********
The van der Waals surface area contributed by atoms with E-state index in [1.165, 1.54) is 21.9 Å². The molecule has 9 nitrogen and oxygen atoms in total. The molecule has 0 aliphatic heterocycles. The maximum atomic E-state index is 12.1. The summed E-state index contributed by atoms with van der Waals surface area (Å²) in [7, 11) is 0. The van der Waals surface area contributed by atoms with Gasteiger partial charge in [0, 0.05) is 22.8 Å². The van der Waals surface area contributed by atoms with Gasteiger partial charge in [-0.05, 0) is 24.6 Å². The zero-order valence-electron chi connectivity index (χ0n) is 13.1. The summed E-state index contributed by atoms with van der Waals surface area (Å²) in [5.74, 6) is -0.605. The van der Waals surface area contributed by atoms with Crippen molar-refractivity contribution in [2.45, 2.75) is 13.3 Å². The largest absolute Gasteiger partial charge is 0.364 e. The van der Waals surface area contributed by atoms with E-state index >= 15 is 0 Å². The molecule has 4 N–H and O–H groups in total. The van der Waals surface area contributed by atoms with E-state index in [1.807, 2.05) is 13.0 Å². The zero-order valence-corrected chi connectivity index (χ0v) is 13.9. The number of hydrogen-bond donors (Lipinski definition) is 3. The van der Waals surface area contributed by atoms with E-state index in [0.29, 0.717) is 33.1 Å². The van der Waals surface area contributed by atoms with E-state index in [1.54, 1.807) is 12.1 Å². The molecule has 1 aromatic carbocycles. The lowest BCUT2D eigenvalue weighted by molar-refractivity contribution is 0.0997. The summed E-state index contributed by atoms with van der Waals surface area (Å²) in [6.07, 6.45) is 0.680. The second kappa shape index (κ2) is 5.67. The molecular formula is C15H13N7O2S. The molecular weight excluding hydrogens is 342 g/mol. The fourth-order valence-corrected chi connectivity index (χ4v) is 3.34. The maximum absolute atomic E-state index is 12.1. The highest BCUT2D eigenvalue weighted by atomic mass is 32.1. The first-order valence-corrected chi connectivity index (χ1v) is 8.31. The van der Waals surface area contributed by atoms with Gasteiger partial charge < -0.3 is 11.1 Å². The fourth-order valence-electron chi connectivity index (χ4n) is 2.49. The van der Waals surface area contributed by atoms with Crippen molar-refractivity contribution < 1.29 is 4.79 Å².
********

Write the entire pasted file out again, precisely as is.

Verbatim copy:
The van der Waals surface area contributed by atoms with E-state index in [1.165, 1.54) is 21.9 Å². The molecule has 9 nitrogen and oxygen atoms in total. The molecule has 0 aliphatic heterocycles. The maximum atomic E-state index is 12.1. The summed E-state index contributed by atoms with van der Waals surface area (Å²) in [7, 11) is 0. The van der Waals surface area contributed by atoms with Gasteiger partial charge in [0, 0.05) is 22.8 Å². The van der Waals surface area contributed by atoms with Gasteiger partial charge in [-0.05, 0) is 24.6 Å². The zero-order valence-electron chi connectivity index (χ0n) is 13.1. The summed E-state index contributed by atoms with van der Waals surface area (Å²) in [5.74, 6) is -0.605. The van der Waals surface area contributed by atoms with Crippen molar-refractivity contribution in [2.45, 2.75) is 13.3 Å². The largest absolute Gasteiger partial charge is 0.364 e. The van der Waals surface area contributed by atoms with E-state index >= 15 is 0 Å². The molecule has 4 N–H and O–H groups in total. The van der Waals surface area contributed by atoms with E-state index in [1.807, 2.05) is 13.0 Å². The zero-order valence-corrected chi connectivity index (χ0v) is 13.9. The number of hydrogen-bond donors (Lipinski definition) is 3. The van der Waals surface area contributed by atoms with E-state index in [0.29, 0.717) is 33.1 Å². The van der Waals surface area contributed by atoms with E-state index in [1.54, 1.807) is 12.1 Å². The molecule has 1 aromatic carbocycles. The lowest BCUT2D eigenvalue weighted by molar-refractivity contribution is 0.0997. The summed E-state index contributed by atoms with van der Waals surface area (Å²) in [6.07, 6.45) is 0.680. The second kappa shape index (κ2) is 5.67. The molecular formula is C15H13N7O2S. The molecular weight excluding hydrogens is 342 g/mol. The fourth-order valence-corrected chi connectivity index (χ4v) is 3.34. The maximum absolute atomic E-state index is 12.1. The highest BCUT2D eigenvalue weighted by atomic mass is 32.1. The first-order valence-corrected chi connectivity index (χ1v) is 8.31. The van der Waals surface area contributed by atoms with Gasteiger partial charge < -0.3 is 11.1 Å². The fourth-order valence-electron chi connectivity index (χ4n) is 2.49. The van der Waals surface area contributed by atoms with Crippen molar-refractivity contribution < 1.29 is 4.79 Å².